Humans are part of the tree of life that connects all species on Earth. We have many things in common with other organisms, including our evolutionary cousins chimpanzees and bonobos. Yet, we do things that no other species seem to do. To understand these deep similarities and unique differences, scientists must increase the scale of their comparative research, to include many species and many human cultures, to better answer the questions they are asking [6, 7]. Understanding who we are as humans requires understanding how we are similar and different from other animals and from each other. How will you develop your own deeper understanding of who we are as a species in the world today?


Diversity: Variety of distinct cultures, species and behaviors.

Psychologists: People that study human and non-human minds, emotions and behavior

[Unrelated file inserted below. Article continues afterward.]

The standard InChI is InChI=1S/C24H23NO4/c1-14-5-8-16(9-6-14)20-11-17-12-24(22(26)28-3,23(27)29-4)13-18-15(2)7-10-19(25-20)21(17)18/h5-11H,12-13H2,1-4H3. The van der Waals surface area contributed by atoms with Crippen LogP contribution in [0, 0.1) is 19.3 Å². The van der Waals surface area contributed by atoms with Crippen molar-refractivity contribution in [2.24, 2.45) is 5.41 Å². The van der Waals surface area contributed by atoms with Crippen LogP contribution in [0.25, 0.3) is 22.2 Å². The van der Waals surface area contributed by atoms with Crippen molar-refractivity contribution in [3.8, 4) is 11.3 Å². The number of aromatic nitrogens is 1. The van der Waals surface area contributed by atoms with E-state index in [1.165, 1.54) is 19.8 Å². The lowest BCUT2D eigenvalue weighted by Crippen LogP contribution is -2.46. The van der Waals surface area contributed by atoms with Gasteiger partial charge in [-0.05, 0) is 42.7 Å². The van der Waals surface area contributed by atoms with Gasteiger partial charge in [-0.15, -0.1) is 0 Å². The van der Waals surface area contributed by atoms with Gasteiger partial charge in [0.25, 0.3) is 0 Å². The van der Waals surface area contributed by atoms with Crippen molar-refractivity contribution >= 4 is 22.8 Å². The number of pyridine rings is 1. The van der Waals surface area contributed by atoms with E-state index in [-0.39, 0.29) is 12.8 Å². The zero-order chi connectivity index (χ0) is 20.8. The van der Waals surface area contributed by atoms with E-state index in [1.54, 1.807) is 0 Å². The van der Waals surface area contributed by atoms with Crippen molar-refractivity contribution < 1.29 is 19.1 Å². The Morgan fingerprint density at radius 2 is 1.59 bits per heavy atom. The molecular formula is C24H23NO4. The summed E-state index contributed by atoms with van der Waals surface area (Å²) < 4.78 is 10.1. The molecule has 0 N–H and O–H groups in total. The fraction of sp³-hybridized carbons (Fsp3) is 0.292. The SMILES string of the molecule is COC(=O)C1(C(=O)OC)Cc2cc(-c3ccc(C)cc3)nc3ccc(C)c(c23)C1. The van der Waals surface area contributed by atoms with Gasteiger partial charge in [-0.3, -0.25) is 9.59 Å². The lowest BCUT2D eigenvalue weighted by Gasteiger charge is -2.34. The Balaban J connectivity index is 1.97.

At Scale: The study of humans from different ages, cultures and in relation to other animal species.

Common Ancestor: Living being from which at least another two descent through evolutionary processes.

Culture: The beliefs, traditions, and behaviors shared among group members.

Over-Imitation: Copying even unnecessary aspects of a task one is trying to learn.

Comparative Research: Psychological research that compares across species and cultures.

Conflict of Interest

The authors declare that the research was conducted in the absence of any commercial or financial relationships that could be construed as a potential conflict of interest.